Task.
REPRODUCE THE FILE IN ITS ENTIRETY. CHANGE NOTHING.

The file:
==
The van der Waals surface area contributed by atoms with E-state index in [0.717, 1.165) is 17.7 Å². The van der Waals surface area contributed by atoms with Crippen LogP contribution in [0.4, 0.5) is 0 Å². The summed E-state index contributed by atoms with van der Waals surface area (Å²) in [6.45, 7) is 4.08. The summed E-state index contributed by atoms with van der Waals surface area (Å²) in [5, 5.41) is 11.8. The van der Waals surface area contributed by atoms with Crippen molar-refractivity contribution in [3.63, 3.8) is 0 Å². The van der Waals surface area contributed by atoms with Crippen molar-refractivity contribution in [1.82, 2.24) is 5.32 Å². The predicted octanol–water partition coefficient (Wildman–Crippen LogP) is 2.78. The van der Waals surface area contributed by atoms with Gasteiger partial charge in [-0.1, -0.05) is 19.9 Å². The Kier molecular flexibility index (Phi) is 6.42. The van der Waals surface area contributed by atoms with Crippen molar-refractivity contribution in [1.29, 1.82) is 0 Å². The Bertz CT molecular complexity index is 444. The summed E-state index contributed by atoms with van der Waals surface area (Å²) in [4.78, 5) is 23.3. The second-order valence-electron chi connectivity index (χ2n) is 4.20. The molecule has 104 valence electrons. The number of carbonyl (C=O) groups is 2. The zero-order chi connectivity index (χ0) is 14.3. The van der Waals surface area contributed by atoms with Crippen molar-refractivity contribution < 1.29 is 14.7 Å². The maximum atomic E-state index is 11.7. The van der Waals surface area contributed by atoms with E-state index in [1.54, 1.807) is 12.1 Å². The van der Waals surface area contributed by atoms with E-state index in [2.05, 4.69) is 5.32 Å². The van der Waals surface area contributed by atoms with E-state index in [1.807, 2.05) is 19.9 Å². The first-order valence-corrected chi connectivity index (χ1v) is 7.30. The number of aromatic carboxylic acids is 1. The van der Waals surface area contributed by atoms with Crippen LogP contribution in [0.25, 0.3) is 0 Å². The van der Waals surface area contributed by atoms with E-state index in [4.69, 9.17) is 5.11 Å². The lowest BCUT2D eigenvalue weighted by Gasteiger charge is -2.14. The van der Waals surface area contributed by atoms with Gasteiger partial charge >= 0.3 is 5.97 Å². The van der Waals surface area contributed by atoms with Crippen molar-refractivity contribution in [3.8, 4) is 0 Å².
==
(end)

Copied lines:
The van der Waals surface area contributed by atoms with E-state index in [0.717, 1.165) is 17.7 Å². The van der Waals surface area contributed by atoms with Crippen LogP contribution in [0.4, 0.5) is 0 Å². The summed E-state index contributed by atoms with van der Waals surface area (Å²) in [6.45, 7) is 4.08. The summed E-state index contributed by atoms with van der Waals surface area (Å²) in [5, 5.41) is 11.8. The van der Waals surface area contributed by atoms with Crippen molar-refractivity contribution in [3.63, 3.8) is 0 Å². The van der Waals surface area contributed by atoms with Crippen molar-refractivity contribution in [1.82, 2.24) is 5.32 Å². The predicted octanol–water partition coefficient (Wildman–Crippen LogP) is 2.78. The van der Waals surface area contributed by atoms with Gasteiger partial charge in [-0.1, -0.05) is 19.9 Å². The Kier molecular flexibility index (Phi) is 6.42. The van der Waals surface area contributed by atoms with Crippen molar-refractivity contribution in [1.29, 1.82) is 0 Å². The Bertz CT molecular complexity index is 444. The summed E-state index contributed by atoms with van der Waals surface area (Å²) in [4.78, 5) is 23.3. The second-order valence-electron chi connectivity index (χ2n) is 4.20. The molecule has 104 valence electrons. The number of carbonyl (C=O) groups is 2. The zero-order chi connectivity index (χ0) is 14.3. The van der Waals surface area contributed by atoms with Crippen molar-refractivity contribution < 1.29 is 14.7 Å². The maximum atomic E-state index is 11.7. The van der Waals surface area contributed by atoms with E-state index in [1.54, 1.807) is 12.1 Å². The van der Waals surface area contributed by atoms with E-state index in [2.05, 4.69) is 5.32 Å². The van der Waals surface area contributed by atoms with E-state index in [1.807, 2.05) is 19.9 Å². The first-order valence-corrected chi connectivity index (χ1v) is 7.30. The number of aromatic carboxylic acids is 1. The van der Waals surface area contributed by atoms with Crippen LogP contribution in [0.25, 0.3) is 0 Å². The van der Waals surface area contributed by atoms with E-state index in [4.69, 9.17) is 5.11 Å². The lowest BCUT2D eigenvalue weighted by Gasteiger charge is -2.14. The van der Waals surface area contributed by atoms with Gasteiger partial charge >= 0.3 is 5.97 Å². The van der Waals surface area contributed by atoms with Crippen molar-refractivity contribution in [3.8, 4) is 0 Å².